When I select my bulbs I first decide on my color combinations. Then I try to get a variety according to height that the tulip will grow and also whether it will bloom early, mid or late season. This will extend the time you have lovely tulips in your garden.
If you recall I purchased my bulbs at the Garden Club of Houston Bulb & Plant Mart back in October. In the northern regions of the U.S. gardeners plant their tulips in the Fall and the bulbs enjoy their needed cold spell from the cold winters. Since we have mild winters in Texas most tulip bulbs need to be refrigerated for 14 to 16 weeks. This tricks the bulbs into thinking they've gone through a cold winter underground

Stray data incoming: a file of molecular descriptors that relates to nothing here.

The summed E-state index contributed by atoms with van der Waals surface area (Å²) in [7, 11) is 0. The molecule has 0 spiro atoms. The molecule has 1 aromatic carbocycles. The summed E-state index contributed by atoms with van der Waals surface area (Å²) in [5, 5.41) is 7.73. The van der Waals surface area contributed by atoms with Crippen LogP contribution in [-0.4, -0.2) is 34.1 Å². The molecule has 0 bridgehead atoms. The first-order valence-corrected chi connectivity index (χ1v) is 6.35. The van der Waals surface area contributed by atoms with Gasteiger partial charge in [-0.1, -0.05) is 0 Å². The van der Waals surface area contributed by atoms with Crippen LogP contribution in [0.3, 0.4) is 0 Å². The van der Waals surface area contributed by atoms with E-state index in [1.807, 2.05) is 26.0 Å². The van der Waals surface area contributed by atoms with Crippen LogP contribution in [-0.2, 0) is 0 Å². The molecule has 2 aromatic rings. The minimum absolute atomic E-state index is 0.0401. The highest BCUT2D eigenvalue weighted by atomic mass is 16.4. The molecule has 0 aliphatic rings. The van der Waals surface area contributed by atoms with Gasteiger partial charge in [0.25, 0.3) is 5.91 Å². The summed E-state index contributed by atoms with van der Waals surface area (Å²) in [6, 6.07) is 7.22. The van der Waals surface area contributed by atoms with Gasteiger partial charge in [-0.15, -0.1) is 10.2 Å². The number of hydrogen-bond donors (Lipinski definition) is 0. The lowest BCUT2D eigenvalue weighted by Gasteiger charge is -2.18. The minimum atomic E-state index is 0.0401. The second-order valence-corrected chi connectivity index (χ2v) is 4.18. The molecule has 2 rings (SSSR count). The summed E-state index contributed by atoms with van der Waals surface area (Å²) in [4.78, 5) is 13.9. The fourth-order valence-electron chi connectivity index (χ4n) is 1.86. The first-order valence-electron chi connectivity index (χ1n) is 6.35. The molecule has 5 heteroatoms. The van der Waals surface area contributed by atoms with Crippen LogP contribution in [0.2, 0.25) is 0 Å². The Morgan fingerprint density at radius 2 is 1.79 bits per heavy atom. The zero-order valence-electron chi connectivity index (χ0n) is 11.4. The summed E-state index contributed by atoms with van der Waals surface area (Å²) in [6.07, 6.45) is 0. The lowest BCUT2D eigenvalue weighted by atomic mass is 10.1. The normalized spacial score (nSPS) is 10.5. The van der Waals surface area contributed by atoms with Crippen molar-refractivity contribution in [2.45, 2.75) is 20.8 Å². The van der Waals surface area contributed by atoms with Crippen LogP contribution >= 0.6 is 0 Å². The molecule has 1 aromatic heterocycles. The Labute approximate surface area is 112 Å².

This is how we have to do it.
I laid a cloth in the bottom of the crisper drawer, deposited my tulips and announced to the world, "NO FRUIT IN THIS REFRIGERATOR FOR AS LONG AS THESE BULBS ARE IN HERE!".
When fruits start to ripen they release a plant hormone in the form of ethylene gas. Ethylene gas is also known as the 'death' or 'ripening' hormone. This is a good thing when it comes to ripening your fruit, like putting avocados in a brown paper bag to make them ripen quicker. However, it is evil for tulip bulbs because the ethylene gas will destroy the flower inside the bulbs.
Ideally, you want to plant the bulbs when the soil is still fairly cool (45° to 50°F) so they have time to establish healthy roots before the ground really warms up they start to poke up through the soil. This can be (and was) a challenge for me because I had to wait longer to plant because it was always raining or muddy, then BOOM it started getting hot. They seemed to have fared well.
I'll re-visit the tulips when I show you what to do when the flowers are gone and the foliage isn't too pretty.